There is no doubt that inflation is top of mind for most businesses. Any argument around whether it is transitory has been settled. However, for most business owners, one question looms:
“How is inflation and this current economic environment impacting the value and potential sale of my business?”
How did we get here?
As you’ve likely observed, there are many theories and arguments. Here is what we know:
A rapid money supply increase: The U.S. economy experienced a money supply increased rapidly during the coronavirus pandemic as the government borrowed and spent large sums of money.
Additional contributing factors including supply chain disruptions created by lockdowns and spiking demand, labor market pressures created by finding and retaining workers as well as the further impact on the uncertain global supply chain set off by Russia’s invasion of Ukraine.
As a result, inflation has taken hold.
How does this impact the value of a business?
In most cases, sustained inflation is not good for companies. Higher costs generally outpace revenue growth and lead to lower profits, which points us back to the most significant input when it comes to determining business value:
- Profits drive cash flow, cash flow drives value.
Business buyers are essentially purchasing a company’s future cash flows. While your business history is important, a buyer’s ability to assess where a business is going is even more important.
- Profitability – both total dollars and margin. Consider how your bottom line is growing. Are you making more money, but sacrificing margin? Higher margin businesses, especially those holding margins in today’s higher cost environment, are likely to command higher values.
- Growth in context – What does the overall growth of revenue and profit look like this year and in the coming years? A year of 5% growth just a few years ago may have been considered a great year. How does that same 5% stack up versus the rest of the industry when you factor in current inflation? Higher growth businesses are likely to command higher values.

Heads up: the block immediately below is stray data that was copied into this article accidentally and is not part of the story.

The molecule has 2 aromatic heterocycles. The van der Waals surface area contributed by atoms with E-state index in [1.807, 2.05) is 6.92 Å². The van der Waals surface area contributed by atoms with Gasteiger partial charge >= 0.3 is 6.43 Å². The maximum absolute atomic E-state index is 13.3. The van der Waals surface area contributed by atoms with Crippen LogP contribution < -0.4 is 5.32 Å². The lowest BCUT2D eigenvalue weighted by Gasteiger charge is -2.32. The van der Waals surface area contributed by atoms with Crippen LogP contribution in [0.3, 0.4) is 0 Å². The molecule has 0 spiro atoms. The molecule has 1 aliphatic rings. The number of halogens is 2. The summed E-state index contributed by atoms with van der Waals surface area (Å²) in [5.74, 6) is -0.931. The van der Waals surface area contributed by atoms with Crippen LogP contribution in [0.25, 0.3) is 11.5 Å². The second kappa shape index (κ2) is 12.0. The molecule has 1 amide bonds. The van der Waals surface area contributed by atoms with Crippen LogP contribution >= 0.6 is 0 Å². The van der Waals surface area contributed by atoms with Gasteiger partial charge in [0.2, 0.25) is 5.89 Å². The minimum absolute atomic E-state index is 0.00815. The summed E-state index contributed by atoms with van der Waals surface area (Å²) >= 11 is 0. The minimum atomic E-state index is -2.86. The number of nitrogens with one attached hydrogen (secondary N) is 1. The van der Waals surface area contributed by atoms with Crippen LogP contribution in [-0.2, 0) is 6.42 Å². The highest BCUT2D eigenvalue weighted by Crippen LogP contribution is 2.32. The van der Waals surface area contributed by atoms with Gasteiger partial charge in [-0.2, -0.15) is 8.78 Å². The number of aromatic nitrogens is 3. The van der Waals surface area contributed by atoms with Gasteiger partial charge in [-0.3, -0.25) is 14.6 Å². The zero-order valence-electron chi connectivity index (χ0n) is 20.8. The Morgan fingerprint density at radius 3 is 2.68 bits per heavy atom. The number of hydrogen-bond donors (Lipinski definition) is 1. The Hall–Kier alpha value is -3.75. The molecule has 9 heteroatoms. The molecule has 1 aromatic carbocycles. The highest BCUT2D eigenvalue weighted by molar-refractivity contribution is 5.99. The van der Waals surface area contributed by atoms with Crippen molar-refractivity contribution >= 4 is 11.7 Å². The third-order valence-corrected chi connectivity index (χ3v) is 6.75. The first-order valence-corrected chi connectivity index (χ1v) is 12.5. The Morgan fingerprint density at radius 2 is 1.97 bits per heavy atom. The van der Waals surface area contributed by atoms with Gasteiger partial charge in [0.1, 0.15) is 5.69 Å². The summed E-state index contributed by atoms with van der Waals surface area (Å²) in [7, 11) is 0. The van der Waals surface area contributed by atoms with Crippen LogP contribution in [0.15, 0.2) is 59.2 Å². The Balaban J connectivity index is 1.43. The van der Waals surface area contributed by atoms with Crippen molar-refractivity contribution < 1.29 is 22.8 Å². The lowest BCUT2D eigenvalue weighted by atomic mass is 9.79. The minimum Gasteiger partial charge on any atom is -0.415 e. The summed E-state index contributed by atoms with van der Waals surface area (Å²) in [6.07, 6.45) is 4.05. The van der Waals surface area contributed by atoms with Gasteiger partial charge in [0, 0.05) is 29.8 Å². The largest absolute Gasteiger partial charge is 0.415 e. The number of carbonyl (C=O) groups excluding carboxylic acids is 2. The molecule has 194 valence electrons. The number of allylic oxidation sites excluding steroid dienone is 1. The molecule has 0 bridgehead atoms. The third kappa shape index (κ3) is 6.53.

- Discount rates on the rise – In recent months, we have seen significant upward moves in interest rates, leading to a rise in “discount rates”. A discount rate is the rate of return used to value future cash flows and assets. To put it simply, when we experience higher interest rates and discount rates, it leads to lower values for businesses.
How does this impact the ability to sell your business?
Traditional M&A Market
In general, the traditional M&A market is slowing from the record years of 2020, 2021 and early 2022. Much of this is a function of the continued increases in interest rates. Most buyers use a significant amount of debt to finance the purchase of a business, so as rates go up, the attractiveness of using debt to finance this purchase goes down along with the buyer’s return simultaneously going down. This dynamic can lead to low appetite for a transaction or transactions with a lower purchase price.
Employee Stock Ownership Plan Transactions
In the ESOP world, this dynamic is somewhat mitigated. The drivers of value we discussed above are still very relevant, but there is good news. The ability to close a transaction in a higher interest rate environment continues to be available.
ESOP transactions are typically heavily seller-financed with “patient capital”, otherwise known as long term capital. This allows a seller to capture the value for an otherwise healthy business without the need to over-lever the company at closing with expensive debt impacting a third-party buyer’s return.
Additionally, increased interest expense costs are partially mitigated by the tax-advantaged or tax-free nature of the company as an ESOP. Since ESOPs operate largely tax-free, there is more cushion in the cash flow of this business to absorb an increase in interest expense since taxes are less of a burden. This fact coupled with lower required payments to service debt obligations in a seller financed transaction bolsters a business so that they can weather what we all hope to be a peak interest rate environment in the near-term.
ESOP transactions are still occurring with a win-win-win situation for owners, their business, and the company’s employees.
As always, our team is available to help illuminate how these insights might benefit your ownership transition efforts. If you or one of your clients are interested in pursuing this opportunity, please contact us to schedule a discussion as soon as possible.